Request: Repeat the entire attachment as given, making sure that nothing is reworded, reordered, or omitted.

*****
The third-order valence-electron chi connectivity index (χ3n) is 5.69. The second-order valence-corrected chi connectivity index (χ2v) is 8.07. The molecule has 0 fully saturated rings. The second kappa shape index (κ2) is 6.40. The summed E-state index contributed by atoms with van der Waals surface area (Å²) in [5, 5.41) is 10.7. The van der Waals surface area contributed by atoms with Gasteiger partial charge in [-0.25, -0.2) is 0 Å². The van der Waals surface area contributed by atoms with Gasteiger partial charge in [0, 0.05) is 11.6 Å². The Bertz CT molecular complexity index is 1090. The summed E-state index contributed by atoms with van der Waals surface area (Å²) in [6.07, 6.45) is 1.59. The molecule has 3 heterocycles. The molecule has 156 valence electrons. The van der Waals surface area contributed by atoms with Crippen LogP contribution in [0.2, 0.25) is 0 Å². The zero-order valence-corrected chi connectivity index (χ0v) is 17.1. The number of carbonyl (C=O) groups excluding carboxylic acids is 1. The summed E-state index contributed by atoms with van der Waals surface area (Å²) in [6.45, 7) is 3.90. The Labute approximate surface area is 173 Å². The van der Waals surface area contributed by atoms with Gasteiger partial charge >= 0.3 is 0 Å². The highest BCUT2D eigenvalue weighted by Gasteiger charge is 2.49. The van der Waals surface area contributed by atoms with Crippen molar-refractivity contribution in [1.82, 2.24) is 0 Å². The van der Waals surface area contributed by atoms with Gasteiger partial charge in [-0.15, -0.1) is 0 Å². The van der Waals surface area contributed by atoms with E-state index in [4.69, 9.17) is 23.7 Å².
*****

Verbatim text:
The third-order valence-electron chi connectivity index (χ3n) is 5.69. The second-order valence-corrected chi connectivity index (χ2v) is 8.07. The molecule has 0 fully saturated rings. The second kappa shape index (κ2) is 6.40. The summed E-state index contributed by atoms with van der Waals surface area (Å²) in [5, 5.41) is 10.7. The van der Waals surface area contributed by atoms with Gasteiger partial charge in [-0.25, -0.2) is 0 Å². The van der Waals surface area contributed by atoms with Gasteiger partial charge in [0, 0.05) is 11.6 Å². The Bertz CT molecular complexity index is 1090. The summed E-state index contributed by atoms with van der Waals surface area (Å²) in [6.07, 6.45) is 1.59. The molecule has 3 heterocycles. The molecule has 156 valence electrons. The van der Waals surface area contributed by atoms with Crippen LogP contribution in [0.2, 0.25) is 0 Å². The zero-order valence-corrected chi connectivity index (χ0v) is 17.1. The number of carbonyl (C=O) groups excluding carboxylic acids is 1. The summed E-state index contributed by atoms with van der Waals surface area (Å²) in [6.45, 7) is 3.90. The Labute approximate surface area is 173 Å². The van der Waals surface area contributed by atoms with Gasteiger partial charge >= 0.3 is 0 Å². The highest BCUT2D eigenvalue weighted by Gasteiger charge is 2.49. The van der Waals surface area contributed by atoms with Crippen molar-refractivity contribution in [1.82, 2.24) is 0 Å². The van der Waals surface area contributed by atoms with Gasteiger partial charge in [-0.15, -0.1) is 0 Å². The van der Waals surface area contributed by atoms with E-state index in [4.69, 9.17) is 23.7 Å².